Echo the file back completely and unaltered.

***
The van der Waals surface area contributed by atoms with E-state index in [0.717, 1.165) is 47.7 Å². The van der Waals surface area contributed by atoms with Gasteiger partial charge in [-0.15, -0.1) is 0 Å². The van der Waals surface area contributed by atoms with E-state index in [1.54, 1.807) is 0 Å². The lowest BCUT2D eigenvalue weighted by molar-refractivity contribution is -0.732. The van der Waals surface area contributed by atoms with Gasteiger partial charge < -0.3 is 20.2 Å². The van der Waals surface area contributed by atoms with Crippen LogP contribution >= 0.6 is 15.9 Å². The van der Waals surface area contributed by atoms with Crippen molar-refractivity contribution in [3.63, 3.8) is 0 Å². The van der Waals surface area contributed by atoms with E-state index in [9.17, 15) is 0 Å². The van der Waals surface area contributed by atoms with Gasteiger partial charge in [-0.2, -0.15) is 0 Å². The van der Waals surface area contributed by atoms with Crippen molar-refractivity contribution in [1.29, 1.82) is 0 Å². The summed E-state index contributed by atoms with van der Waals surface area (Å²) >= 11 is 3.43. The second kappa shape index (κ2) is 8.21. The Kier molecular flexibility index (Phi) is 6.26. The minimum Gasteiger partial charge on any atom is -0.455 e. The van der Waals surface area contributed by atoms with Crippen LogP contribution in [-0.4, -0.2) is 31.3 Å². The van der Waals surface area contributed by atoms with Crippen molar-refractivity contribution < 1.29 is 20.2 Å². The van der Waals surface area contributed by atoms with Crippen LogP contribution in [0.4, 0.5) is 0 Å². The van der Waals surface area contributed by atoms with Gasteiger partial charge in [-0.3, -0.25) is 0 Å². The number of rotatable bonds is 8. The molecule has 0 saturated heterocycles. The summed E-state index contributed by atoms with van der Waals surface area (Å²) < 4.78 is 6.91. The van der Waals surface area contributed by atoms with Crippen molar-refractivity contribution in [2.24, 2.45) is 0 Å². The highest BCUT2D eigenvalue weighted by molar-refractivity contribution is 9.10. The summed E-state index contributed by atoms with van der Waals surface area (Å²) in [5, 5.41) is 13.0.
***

The van der Waals surface area contributed by atoms with E-state index in [0.717, 1.165) is 47.7 Å². The van der Waals surface area contributed by atoms with Gasteiger partial charge in [-0.15, -0.1) is 0 Å². The van der Waals surface area contributed by atoms with E-state index in [1.54, 1.807) is 0 Å². The lowest BCUT2D eigenvalue weighted by molar-refractivity contribution is -0.732. The van der Waals surface area contributed by atoms with Gasteiger partial charge < -0.3 is 20.2 Å². The van der Waals surface area contributed by atoms with Crippen LogP contribution >= 0.6 is 15.9 Å². The van der Waals surface area contributed by atoms with Crippen molar-refractivity contribution in [3.63, 3.8) is 0 Å². The van der Waals surface area contributed by atoms with E-state index in [9.17, 15) is 0 Å². The van der Waals surface area contributed by atoms with Gasteiger partial charge in [-0.2, -0.15) is 0 Å². The van der Waals surface area contributed by atoms with Crippen molar-refractivity contribution in [1.29, 1.82) is 0 Å². The summed E-state index contributed by atoms with van der Waals surface area (Å²) >= 11 is 3.43. The second kappa shape index (κ2) is 8.21. The Kier molecular flexibility index (Phi) is 6.26. The minimum Gasteiger partial charge on any atom is -0.455 e. The van der Waals surface area contributed by atoms with Crippen LogP contribution in [-0.4, -0.2) is 31.3 Å². The van der Waals surface area contributed by atoms with Crippen molar-refractivity contribution < 1.29 is 20.2 Å². The van der Waals surface area contributed by atoms with Crippen LogP contribution in [0.4, 0.5) is 0 Å². The van der Waals surface area contributed by atoms with Gasteiger partial charge in [-0.3, -0.25) is 0 Å². The number of rotatable bonds is 8. The molecule has 0 saturated heterocycles. The summed E-state index contributed by atoms with van der Waals surface area (Å²) < 4.78 is 6.91. The van der Waals surface area contributed by atoms with Crippen molar-refractivity contribution in [2.24, 2.45) is 0 Å². The highest BCUT2D eigenvalue weighted by molar-refractivity contribution is 9.10. The summed E-state index contributed by atoms with van der Waals surface area (Å²) in [5, 5.41) is 13.0.